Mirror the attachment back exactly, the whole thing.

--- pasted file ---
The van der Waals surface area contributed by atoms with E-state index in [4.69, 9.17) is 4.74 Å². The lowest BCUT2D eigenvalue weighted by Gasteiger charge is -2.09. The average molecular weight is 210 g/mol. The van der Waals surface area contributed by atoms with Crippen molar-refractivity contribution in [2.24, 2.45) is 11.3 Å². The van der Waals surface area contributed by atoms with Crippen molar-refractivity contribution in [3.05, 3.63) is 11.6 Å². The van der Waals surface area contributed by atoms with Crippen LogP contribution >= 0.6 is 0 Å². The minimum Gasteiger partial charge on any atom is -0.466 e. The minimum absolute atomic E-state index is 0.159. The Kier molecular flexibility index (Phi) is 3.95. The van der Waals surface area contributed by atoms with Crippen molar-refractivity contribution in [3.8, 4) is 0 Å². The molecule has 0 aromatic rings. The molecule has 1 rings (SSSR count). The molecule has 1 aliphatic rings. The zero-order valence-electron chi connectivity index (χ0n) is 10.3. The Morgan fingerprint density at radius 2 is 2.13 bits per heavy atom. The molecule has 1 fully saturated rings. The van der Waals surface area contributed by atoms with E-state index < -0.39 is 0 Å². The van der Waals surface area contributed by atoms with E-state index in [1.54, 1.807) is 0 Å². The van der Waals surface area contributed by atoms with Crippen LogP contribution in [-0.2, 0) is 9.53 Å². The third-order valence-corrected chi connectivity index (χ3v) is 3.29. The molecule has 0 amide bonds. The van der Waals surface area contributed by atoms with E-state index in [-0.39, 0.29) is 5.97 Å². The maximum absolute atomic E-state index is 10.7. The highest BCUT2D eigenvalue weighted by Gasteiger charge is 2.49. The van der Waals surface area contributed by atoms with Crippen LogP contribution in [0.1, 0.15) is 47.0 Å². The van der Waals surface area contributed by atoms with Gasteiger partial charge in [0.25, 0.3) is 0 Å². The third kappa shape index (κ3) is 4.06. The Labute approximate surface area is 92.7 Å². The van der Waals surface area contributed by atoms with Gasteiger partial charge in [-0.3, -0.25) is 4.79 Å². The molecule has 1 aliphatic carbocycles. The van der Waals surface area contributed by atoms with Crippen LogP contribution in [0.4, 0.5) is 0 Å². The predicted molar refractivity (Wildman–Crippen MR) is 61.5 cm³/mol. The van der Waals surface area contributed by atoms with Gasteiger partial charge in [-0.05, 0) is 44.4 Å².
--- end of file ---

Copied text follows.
The van der Waals surface area contributed by atoms with E-state index in [4.69, 9.17) is 4.74 Å². The lowest BCUT2D eigenvalue weighted by Gasteiger charge is -2.09. The average molecular weight is 210 g/mol. The van der Waals surface area contributed by atoms with Crippen molar-refractivity contribution in [2.24, 2.45) is 11.3 Å². The van der Waals surface area contributed by atoms with Crippen molar-refractivity contribution in [3.05, 3.63) is 11.6 Å². The van der Waals surface area contributed by atoms with Crippen LogP contribution >= 0.6 is 0 Å². The minimum Gasteiger partial charge on any atom is -0.466 e. The minimum absolute atomic E-state index is 0.159. The Kier molecular flexibility index (Phi) is 3.95. The van der Waals surface area contributed by atoms with Crippen molar-refractivity contribution in [3.8, 4) is 0 Å². The molecule has 0 aromatic rings. The molecule has 1 rings (SSSR count). The molecule has 1 aliphatic rings. The zero-order valence-electron chi connectivity index (χ0n) is 10.3. The Morgan fingerprint density at radius 2 is 2.13 bits per heavy atom. The molecule has 1 fully saturated rings. The van der Waals surface area contributed by atoms with E-state index < -0.39 is 0 Å². The van der Waals surface area contributed by atoms with E-state index in [1.54, 1.807) is 0 Å². The van der Waals surface area contributed by atoms with Crippen LogP contribution in [-0.2, 0) is 9.53 Å². The third-order valence-corrected chi connectivity index (χ3v) is 3.29. The molecule has 0 amide bonds. The van der Waals surface area contributed by atoms with E-state index in [-0.39, 0.29) is 5.97 Å². The maximum absolute atomic E-state index is 10.7. The highest BCUT2D eigenvalue weighted by Gasteiger charge is 2.49. The van der Waals surface area contributed by atoms with Crippen LogP contribution in [0.1, 0.15) is 47.0 Å². The van der Waals surface area contributed by atoms with Gasteiger partial charge in [0.25, 0.3) is 0 Å². The third kappa shape index (κ3) is 4.06. The Labute approximate surface area is 92.7 Å². The van der Waals surface area contributed by atoms with Gasteiger partial charge in [-0.3, -0.25) is 4.79 Å². The molecule has 1 aliphatic carbocycles. The van der Waals surface area contributed by atoms with Crippen LogP contribution in [0.4, 0.5) is 0 Å². The predicted molar refractivity (Wildman–Crippen MR) is 61.5 cm³/mol. The van der Waals surface area contributed by atoms with Gasteiger partial charge in [-0.05, 0) is 44.4 Å².